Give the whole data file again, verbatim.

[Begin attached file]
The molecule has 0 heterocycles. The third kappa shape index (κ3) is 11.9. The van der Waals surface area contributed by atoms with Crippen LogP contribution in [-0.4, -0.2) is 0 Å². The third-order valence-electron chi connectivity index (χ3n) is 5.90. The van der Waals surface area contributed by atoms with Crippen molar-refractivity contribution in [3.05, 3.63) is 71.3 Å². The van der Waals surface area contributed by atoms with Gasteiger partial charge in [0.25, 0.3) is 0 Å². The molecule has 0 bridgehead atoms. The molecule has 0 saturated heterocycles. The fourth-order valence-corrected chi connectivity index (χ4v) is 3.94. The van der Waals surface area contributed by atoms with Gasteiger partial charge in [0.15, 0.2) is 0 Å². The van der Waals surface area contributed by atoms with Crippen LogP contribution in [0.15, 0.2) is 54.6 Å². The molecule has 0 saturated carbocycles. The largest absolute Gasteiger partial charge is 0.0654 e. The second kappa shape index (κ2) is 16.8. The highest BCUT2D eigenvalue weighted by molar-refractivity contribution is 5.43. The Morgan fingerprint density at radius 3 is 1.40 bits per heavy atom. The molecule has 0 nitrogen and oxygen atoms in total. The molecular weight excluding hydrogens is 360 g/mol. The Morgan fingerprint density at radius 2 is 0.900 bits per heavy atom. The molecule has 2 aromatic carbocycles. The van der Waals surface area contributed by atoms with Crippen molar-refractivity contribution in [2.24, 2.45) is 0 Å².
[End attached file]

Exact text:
The molecule has 0 heterocycles. The third kappa shape index (κ3) is 11.9. The van der Waals surface area contributed by atoms with Crippen LogP contribution in [-0.4, -0.2) is 0 Å². The third-order valence-electron chi connectivity index (χ3n) is 5.90. The van der Waals surface area contributed by atoms with Crippen molar-refractivity contribution in [3.05, 3.63) is 71.3 Å². The van der Waals surface area contributed by atoms with Gasteiger partial charge in [0.25, 0.3) is 0 Å². The molecule has 0 bridgehead atoms. The molecule has 0 saturated heterocycles. The fourth-order valence-corrected chi connectivity index (χ4v) is 3.94. The van der Waals surface area contributed by atoms with Gasteiger partial charge in [0.15, 0.2) is 0 Å². The van der Waals surface area contributed by atoms with Crippen LogP contribution in [0.15, 0.2) is 54.6 Å². The molecule has 0 saturated carbocycles. The largest absolute Gasteiger partial charge is 0.0654 e. The second kappa shape index (κ2) is 16.8. The highest BCUT2D eigenvalue weighted by molar-refractivity contribution is 5.43. The Morgan fingerprint density at radius 3 is 1.40 bits per heavy atom. The molecule has 0 nitrogen and oxygen atoms in total. The molecular weight excluding hydrogens is 360 g/mol. The Morgan fingerprint density at radius 2 is 0.900 bits per heavy atom. The molecule has 2 aromatic carbocycles. The van der Waals surface area contributed by atoms with Crippen molar-refractivity contribution in [2.24, 2.45) is 0 Å².